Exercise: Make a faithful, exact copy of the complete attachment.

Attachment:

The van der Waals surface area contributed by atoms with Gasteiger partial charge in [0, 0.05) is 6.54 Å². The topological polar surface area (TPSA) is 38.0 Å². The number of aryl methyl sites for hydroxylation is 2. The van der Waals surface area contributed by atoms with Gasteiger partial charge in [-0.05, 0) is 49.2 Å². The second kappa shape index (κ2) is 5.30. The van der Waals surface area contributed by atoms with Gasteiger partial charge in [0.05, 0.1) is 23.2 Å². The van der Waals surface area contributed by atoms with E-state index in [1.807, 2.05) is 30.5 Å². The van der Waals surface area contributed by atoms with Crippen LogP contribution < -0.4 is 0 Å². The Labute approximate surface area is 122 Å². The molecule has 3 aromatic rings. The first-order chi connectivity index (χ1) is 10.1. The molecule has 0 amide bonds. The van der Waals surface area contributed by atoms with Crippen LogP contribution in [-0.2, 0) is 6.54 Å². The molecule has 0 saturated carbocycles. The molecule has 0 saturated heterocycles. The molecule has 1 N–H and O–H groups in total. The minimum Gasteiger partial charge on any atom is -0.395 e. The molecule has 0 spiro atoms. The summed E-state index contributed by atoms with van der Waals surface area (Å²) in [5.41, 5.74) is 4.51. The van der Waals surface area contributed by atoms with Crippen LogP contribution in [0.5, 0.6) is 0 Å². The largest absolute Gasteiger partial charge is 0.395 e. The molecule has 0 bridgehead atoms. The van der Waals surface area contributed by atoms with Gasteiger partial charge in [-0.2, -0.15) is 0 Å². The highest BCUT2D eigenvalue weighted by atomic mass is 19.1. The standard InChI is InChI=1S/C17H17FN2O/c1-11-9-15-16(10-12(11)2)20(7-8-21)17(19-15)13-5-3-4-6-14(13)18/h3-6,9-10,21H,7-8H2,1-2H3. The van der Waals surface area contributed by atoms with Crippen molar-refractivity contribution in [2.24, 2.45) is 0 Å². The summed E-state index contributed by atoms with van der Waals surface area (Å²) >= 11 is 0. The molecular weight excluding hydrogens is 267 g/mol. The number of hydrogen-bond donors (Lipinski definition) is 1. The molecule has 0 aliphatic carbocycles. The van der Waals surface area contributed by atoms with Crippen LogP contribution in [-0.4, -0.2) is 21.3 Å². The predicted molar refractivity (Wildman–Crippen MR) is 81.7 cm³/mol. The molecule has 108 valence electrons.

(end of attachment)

The van der Waals surface area contributed by atoms with Gasteiger partial charge in [0, 0.05) is 6.54 Å². The topological polar surface area (TPSA) is 38.0 Å². The number of aryl methyl sites for hydroxylation is 2. The van der Waals surface area contributed by atoms with Gasteiger partial charge in [-0.05, 0) is 49.2 Å². The second kappa shape index (κ2) is 5.30. The van der Waals surface area contributed by atoms with Gasteiger partial charge in [0.05, 0.1) is 23.2 Å². The van der Waals surface area contributed by atoms with E-state index in [1.807, 2.05) is 30.5 Å². The van der Waals surface area contributed by atoms with Crippen LogP contribution < -0.4 is 0 Å². The Labute approximate surface area is 122 Å². The molecule has 3 aromatic rings. The first-order chi connectivity index (χ1) is 10.1. The molecule has 0 amide bonds. The van der Waals surface area contributed by atoms with Crippen LogP contribution in [-0.2, 0) is 6.54 Å². The molecule has 0 saturated carbocycles. The molecule has 0 saturated heterocycles. The molecule has 1 N–H and O–H groups in total. The minimum Gasteiger partial charge on any atom is -0.395 e. The molecule has 0 spiro atoms. The summed E-state index contributed by atoms with van der Waals surface area (Å²) in [5.41, 5.74) is 4.51. The van der Waals surface area contributed by atoms with Crippen LogP contribution in [0.5, 0.6) is 0 Å². The largest absolute Gasteiger partial charge is 0.395 e. The molecule has 0 bridgehead atoms. The van der Waals surface area contributed by atoms with Gasteiger partial charge in [-0.2, -0.15) is 0 Å². The highest BCUT2D eigenvalue weighted by atomic mass is 19.1. The standard InChI is InChI=1S/C17H17FN2O/c1-11-9-15-16(10-12(11)2)20(7-8-21)17(19-15)13-5-3-4-6-14(13)18/h3-6,9-10,21H,7-8H2,1-2H3. The van der Waals surface area contributed by atoms with Crippen molar-refractivity contribution in [2.24, 2.45) is 0 Å². The summed E-state index contributed by atoms with van der Waals surface area (Å²) >= 11 is 0. The molecular weight excluding hydrogens is 267 g/mol. The number of hydrogen-bond donors (Lipinski definition) is 1. The molecule has 0 aliphatic carbocycles. The van der Waals surface area contributed by atoms with Crippen LogP contribution in [-0.4, -0.2) is 21.3 Å². The predicted molar refractivity (Wildman–Crippen MR) is 81.7 cm³/mol. The molecule has 108 valence electrons.